You have a monostable multivibrator there.
Yes, if your output stays low, it triggers another pulse immediately once the timer is up due to the way the 555 works.
What you need is something that pulls up pin 2 once the ldr gets under a certain threshold, but then also detects if it's light again - in your solution, that'd most probably need a second LDR or some clever engineering. In any ways, it means extra parts.
Also, consider that an LDR is very slow to adjust, on the magnitude of seconds.
Aaalso, you have a battery source, and connect it directly to a resistive load. The higher your light sensitivity, the lower the resistance. Let's say, it's in daylight, and the LDR goes to around 300 Ohm. Total serial load R1+R2= 5kOhm. I=U/R=9V/5000Ohm = ~2mA.
A typical 9V battery has a capacity of around 600mAh at low discharge rates - so just your resistive load drains around 1% of the battery every three hours in daylight, or 4% a day assuming 12 hours of daylight. You'd need to change your battery every 25 days.
Then you also have the problem of the 555 using around 10mA even when it's doing absolutely nothing. That is five times the discharge rate. So, you're lucky to get 4-5 days out of it from a 9V battery.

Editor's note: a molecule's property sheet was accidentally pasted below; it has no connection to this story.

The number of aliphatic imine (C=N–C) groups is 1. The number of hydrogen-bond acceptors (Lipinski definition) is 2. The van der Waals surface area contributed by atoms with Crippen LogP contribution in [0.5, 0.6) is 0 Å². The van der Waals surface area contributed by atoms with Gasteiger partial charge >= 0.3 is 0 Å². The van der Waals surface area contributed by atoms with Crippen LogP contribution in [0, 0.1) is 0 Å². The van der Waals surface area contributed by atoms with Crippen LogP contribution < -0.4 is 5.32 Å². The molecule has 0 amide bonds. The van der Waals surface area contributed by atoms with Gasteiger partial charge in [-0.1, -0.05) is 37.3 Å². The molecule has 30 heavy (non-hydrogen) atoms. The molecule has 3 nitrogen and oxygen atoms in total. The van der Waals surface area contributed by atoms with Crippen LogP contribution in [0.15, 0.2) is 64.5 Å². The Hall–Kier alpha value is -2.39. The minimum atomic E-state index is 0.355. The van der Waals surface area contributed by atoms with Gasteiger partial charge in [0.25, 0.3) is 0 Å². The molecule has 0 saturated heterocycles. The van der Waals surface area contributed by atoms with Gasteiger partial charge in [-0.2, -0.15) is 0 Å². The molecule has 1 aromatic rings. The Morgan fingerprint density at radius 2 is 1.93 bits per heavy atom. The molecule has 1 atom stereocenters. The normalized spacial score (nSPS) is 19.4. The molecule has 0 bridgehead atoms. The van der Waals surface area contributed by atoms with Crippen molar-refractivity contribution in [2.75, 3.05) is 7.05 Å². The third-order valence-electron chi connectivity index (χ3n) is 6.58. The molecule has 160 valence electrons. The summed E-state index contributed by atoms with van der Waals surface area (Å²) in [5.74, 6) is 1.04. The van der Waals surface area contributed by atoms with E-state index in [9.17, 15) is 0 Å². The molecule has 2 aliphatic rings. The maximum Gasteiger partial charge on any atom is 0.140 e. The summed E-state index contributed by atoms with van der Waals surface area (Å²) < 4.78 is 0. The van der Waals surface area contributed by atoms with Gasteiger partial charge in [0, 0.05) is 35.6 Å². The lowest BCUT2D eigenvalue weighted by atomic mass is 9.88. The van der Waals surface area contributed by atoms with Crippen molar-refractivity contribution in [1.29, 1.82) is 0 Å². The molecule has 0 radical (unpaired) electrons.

As others have said, look into microcontrollers instead, they're more suited to the task. if it needs to be power efficient, let it go into deep sleep and make the sensor (a phototransistor is better suited to this task anyways) wake up the processor from deep sleep, let it do its thing, then go back to sleep.
Or I just had an idea for a creative solution:
Mini solar panel (off of some cheap import site or something) that charges a capacitor. Once solar panel voltage drops under threshold, turn on LED. LED drains capacitor, no power in system left. Self-contained, length of LED glowing depends on chosen capacitor, no battery required.